It is easier to ascribe spoiledness as a fatal individual flaw, rather than to understand how being spoiled is actually the result of a complex relationship process, whether that dynamic plays out internally in self-labeling or externally with close others. One helpful step to get out of this particular trap is to consider what is the heartfelt, authentic desire or need hidden within the spoiled behavior. Often it simply comes down to needing recognition or love from oneself and others, but the spoiled and demanding behavior from ourselves and others sadly and paradoxically gets in the way of getting what we really need.
5. Stupid: "God, I'm such an idiot!" I actually forgot to put "stupid" on this list, but fortunately, I can edit it post hoc. In some ways, this is the most interesting one, because most of the time when someone says they are being stupid, they are more often than not highly intelligent. Probably an indication that they get too much of their sense of self-esteem from seeing themselves as smart, and moreover feel vulnerable when witnessed making a mistake, regardless of whether they are catching it themselves when alone or in front of actual other people. Either way, it's never really about intelligence.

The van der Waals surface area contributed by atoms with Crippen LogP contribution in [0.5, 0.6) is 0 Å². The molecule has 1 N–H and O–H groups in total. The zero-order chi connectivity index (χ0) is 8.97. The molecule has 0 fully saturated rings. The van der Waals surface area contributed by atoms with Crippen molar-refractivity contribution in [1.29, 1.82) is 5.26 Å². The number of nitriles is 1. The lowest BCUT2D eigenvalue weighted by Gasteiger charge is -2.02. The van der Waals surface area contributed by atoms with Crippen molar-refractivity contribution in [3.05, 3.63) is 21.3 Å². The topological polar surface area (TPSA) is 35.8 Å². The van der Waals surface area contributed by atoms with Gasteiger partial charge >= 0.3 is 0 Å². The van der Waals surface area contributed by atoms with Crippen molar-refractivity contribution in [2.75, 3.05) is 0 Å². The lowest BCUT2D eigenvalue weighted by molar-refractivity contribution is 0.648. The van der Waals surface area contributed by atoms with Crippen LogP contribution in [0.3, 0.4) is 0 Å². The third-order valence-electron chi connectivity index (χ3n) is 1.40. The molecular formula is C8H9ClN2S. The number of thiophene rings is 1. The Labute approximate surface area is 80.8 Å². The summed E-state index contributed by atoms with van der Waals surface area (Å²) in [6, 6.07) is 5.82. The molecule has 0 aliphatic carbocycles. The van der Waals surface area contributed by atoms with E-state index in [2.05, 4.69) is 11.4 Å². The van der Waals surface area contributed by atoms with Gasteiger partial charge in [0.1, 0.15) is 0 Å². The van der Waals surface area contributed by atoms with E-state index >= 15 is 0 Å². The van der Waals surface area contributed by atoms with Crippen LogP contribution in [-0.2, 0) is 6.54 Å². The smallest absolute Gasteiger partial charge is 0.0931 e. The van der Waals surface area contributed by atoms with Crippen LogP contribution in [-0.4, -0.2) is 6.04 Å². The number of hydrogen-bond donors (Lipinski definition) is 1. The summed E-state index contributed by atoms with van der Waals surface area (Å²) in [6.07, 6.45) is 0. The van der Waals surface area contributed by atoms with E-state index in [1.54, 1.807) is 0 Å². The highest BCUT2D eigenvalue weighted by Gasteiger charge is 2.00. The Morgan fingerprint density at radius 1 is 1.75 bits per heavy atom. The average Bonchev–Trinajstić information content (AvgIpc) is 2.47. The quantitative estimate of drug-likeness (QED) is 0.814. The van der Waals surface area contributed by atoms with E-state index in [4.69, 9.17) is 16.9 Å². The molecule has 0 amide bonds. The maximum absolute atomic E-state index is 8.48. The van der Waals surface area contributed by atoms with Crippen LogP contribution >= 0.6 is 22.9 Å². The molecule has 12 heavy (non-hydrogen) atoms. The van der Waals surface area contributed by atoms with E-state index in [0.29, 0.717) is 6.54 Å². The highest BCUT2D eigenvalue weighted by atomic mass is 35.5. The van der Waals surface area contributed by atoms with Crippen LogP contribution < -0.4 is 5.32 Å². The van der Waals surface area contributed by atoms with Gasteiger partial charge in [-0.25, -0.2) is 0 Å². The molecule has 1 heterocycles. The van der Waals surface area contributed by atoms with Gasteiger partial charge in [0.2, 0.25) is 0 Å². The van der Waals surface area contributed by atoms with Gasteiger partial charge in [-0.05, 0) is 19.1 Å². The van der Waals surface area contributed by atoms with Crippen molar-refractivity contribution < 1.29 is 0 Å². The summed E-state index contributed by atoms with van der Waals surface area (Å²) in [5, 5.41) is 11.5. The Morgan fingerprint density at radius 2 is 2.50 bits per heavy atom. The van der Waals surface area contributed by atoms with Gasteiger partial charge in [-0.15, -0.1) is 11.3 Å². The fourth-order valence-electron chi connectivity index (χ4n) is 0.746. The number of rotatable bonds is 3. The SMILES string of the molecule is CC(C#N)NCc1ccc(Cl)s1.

It's about the inability to be kind to oneself when in error, and rather than being gently corrective (let alone forgiving), cracking oneself across the head with a bamboo shaft for making a mistake. Now, I have no issue with recognizing missteps and course-correcting, but generally I don't think self-directed aggression is the best way to change. When this happens, humor can be helpful, gentle humor about one's humanity perhaps, as laughter can greatly diminish shame. It's also important to use that intelligence, because when we do, we quickly realize that "stupid" is usually more about being impulsive, inattentive, understandably inexperienced, or something along these lines that we can more rationally reflect upon and learn from.